“Debate is welcome. Compromise is inevitable. Changes are certain,” he said. “We’ll be listening. We’ll be open to good ideas and good faith negotiations.”
“We will not be open to doing nothing. Inaction simply is not an option.”
PRESIDENT JOE BIDEN: So here we are. Democrats and Republicans will have ideas about what they like and what they don’t like about our plan. That’s–that’s a good thing. That’s the American way. That’s the way democracy works. Debate is welcome. Compromise is inevitable. Changes are certain.
In the next few weeks, the vice president and I will be meeting with Republicans and Democrats to hear from everyone and we’ll be listening. We’ll be open to good ideas and good faith negotiations. But here’s what we won’t be open to. We will not be open to doing nothing. Inaction simply is not an option.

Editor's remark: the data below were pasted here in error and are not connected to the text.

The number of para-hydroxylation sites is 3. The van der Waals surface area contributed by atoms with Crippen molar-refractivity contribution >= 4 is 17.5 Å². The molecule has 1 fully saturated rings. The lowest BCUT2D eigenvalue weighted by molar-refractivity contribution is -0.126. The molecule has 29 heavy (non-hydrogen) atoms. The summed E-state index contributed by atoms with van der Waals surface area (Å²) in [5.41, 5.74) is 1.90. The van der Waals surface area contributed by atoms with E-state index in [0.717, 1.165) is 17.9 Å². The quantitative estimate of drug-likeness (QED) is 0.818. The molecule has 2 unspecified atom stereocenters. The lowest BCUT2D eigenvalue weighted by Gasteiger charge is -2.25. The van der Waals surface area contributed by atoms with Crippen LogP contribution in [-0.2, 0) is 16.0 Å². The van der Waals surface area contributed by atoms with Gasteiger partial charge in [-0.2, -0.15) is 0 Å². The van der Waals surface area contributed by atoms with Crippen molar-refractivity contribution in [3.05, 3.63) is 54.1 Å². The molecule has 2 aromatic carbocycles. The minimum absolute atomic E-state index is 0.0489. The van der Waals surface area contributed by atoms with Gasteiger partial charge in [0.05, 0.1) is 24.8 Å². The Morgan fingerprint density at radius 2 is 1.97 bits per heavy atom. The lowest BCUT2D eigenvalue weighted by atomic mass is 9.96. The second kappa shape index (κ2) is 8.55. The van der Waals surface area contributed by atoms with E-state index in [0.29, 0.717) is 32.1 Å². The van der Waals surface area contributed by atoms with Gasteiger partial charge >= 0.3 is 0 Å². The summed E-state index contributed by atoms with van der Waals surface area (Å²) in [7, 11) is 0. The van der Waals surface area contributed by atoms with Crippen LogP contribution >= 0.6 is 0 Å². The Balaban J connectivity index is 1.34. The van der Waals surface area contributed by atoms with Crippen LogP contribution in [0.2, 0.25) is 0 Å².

Now since I announced this plan, I’ve heard from my Republican friends say that it’s–many of them say it’s too big. They say why not focus on traditional infrastructure, fix what we’ve already got, the roads and the highways exist and the bridges. I’m happy to have that debate. But I’d like to tell you my view.
We are America. We don’t just fix for today. We build for tomorrow. Two-hundred years ago, trains weren’t traditional infrastructure either. Until America made a choice to lay down tracks across the country. Highways weren’t traditional infrastructure, until we allowed ourselves to imagine that roads could connect our nation across state lines.
The idea of infrastructure has always evolved to meet the aspirations in American people and their needs. And it’s evolving again today. We need to start seeing infrastructures through its effect on the lives of working people in America.
What is the foundation today that they need to carve out their place in the middle class, to make it, to live, to go to work to raise their families with dignity, to ensure that good jobs will be there for their kids, no matter who they are, or what zip code they live in.